Rheumatoid arthritis patients may be at greater risk for pulmonary arterial hypertension (PAH), and noninvasive screenings for PAH could identify the risk, offering a chance for treatment at early stages, according to recent findings from the University of Newcastle in Australia.
The link between PAH and systemic sclerosis has long been accepted, but research has only begun to show that other autoimmune conditions might also pose increased risk for PAH. In recent years, patients with systemic lupus erythematosus and Sjögren’s syndrome have been among those recommended for PAH screenings.
While rheumatoid arthritis naturally displays common features as other autoimmune diseases, studies to date that have explored a connection to PAH have reached differing conclusions – with some studies finding no link at all.
In the study “SAPHIRE: Stress and Pulmonary Hypertension in Rheumatoid Evaluation—A Prevalence Study,” published in the International Journal of Rheumatology, 80 patients with rheumatoid arthritis were screened. Women made up 80% of study subjects.
The Stress Associated Pulmonary Hypertension in Rheumatoid Evaluation (SAPHIRE), is study using stress echocardiography to screen rheumatoid arthritis patients for evidence of PAH. It uses stress associated peak systolic pulmonary artery pressure (PASP) as a measure proven more sensitive in previous screening studies of people with risk of PAH.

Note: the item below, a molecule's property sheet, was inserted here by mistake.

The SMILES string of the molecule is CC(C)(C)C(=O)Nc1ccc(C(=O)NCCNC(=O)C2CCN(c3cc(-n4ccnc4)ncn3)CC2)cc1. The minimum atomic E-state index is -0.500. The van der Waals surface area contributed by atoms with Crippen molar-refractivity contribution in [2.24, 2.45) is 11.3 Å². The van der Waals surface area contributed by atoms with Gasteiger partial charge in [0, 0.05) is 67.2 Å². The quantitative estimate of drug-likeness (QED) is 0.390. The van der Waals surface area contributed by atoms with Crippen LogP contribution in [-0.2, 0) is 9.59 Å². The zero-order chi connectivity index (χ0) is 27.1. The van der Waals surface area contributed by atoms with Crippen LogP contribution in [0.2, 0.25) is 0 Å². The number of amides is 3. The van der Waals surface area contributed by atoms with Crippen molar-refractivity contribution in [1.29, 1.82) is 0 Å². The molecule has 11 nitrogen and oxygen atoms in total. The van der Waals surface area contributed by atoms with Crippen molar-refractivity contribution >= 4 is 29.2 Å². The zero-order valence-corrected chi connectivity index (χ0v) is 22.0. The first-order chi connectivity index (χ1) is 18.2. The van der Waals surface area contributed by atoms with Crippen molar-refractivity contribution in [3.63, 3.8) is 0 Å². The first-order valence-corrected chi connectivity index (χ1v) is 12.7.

The research team also analyzed World Health Organization functional class, shortness of breath, performance in the six-minute walk test, and lung function.
To exclude the possibility that the high arterial pressure was a consequence of lung tissue or thrombotic problems, researchers performed chest X-rays and ventilation-perfusion scanning – measuring air and blood flow in the lungs – on all individuals with elevated PASP. They excluded Group 2 pulmonary hypertension by measuring left ventricular function.
Based on echocardiography measures, 14% of the patients were diagnosed with PAH. Patients in the group had higher PASP values at rest and after exercise.
While all patients with elevated arterial pressure were offered right heart catheterization, only six individuals agreed to perform the invasive procedure and two of those were diagnosed with PAH. Higher PASP values at rest were also linked to lower performance on the six-minute walk test and poor lung function.
More research using right heart catheterization to confirm PAH diagnosis, is still needed to confirm the rates of PAH found in the recent study.
Because PAH often becomes symptomatic only in advanced disease stages when a prognosis is typically poor, the study indicates that screening might be justified for patients with rheumatoid arthritis in order to glean earlier indications of PAH onset.